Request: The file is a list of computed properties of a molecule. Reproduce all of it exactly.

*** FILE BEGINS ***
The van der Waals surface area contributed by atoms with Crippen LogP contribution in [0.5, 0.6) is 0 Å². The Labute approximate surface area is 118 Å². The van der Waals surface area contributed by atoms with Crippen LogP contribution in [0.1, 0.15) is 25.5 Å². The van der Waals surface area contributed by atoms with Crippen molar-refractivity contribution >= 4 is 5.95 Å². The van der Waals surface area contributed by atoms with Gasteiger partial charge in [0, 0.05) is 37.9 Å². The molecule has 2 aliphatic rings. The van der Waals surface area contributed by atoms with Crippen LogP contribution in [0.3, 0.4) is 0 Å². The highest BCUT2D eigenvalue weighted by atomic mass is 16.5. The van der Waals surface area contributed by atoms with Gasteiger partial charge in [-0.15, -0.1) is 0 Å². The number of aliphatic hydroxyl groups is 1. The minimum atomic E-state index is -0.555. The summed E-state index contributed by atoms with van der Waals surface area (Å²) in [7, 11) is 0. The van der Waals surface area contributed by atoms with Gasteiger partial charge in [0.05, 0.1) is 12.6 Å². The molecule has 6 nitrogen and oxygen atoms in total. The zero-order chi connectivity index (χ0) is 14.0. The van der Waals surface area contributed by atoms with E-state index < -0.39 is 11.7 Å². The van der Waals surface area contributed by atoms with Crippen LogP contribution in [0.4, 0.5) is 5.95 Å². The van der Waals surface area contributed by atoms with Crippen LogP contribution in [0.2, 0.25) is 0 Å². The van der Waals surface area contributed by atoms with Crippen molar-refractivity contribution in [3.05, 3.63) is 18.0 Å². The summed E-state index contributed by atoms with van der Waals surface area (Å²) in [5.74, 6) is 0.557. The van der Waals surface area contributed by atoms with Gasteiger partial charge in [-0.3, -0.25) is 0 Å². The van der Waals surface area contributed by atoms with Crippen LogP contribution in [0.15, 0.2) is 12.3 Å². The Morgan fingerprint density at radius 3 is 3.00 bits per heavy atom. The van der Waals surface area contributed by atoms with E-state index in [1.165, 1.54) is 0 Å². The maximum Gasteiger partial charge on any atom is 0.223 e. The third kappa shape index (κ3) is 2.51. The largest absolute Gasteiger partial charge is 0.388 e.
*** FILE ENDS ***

The van der Waals surface area contributed by atoms with Crippen LogP contribution in [0.5, 0.6) is 0 Å². The Labute approximate surface area is 118 Å². The van der Waals surface area contributed by atoms with Crippen LogP contribution in [0.1, 0.15) is 25.5 Å². The van der Waals surface area contributed by atoms with Crippen molar-refractivity contribution >= 4 is 5.95 Å². The van der Waals surface area contributed by atoms with Gasteiger partial charge in [0, 0.05) is 37.9 Å². The molecule has 2 aliphatic rings. The van der Waals surface area contributed by atoms with Crippen LogP contribution in [0.3, 0.4) is 0 Å². The highest BCUT2D eigenvalue weighted by atomic mass is 16.5. The van der Waals surface area contributed by atoms with Gasteiger partial charge in [-0.15, -0.1) is 0 Å². The number of aliphatic hydroxyl groups is 1. The minimum atomic E-state index is -0.555. The summed E-state index contributed by atoms with van der Waals surface area (Å²) in [7, 11) is 0. The van der Waals surface area contributed by atoms with Gasteiger partial charge in [0.05, 0.1) is 12.6 Å². The molecule has 6 nitrogen and oxygen atoms in total. The zero-order chi connectivity index (χ0) is 14.0. The van der Waals surface area contributed by atoms with E-state index < -0.39 is 11.7 Å². The van der Waals surface area contributed by atoms with Crippen LogP contribution in [0.4, 0.5) is 5.95 Å². The van der Waals surface area contributed by atoms with Crippen LogP contribution in [0.2, 0.25) is 0 Å². The van der Waals surface area contributed by atoms with Crippen molar-refractivity contribution in [3.05, 3.63) is 18.0 Å². The summed E-state index contributed by atoms with van der Waals surface area (Å²) in [5.74, 6) is 0.557. The van der Waals surface area contributed by atoms with Gasteiger partial charge in [-0.3, -0.25) is 0 Å². The van der Waals surface area contributed by atoms with Crippen LogP contribution in [0.15, 0.2) is 12.3 Å². The Morgan fingerprint density at radius 3 is 3.00 bits per heavy atom. The van der Waals surface area contributed by atoms with E-state index in [1.165, 1.54) is 0 Å². The maximum Gasteiger partial charge on any atom is 0.223 e. The third kappa shape index (κ3) is 2.51. The largest absolute Gasteiger partial charge is 0.388 e.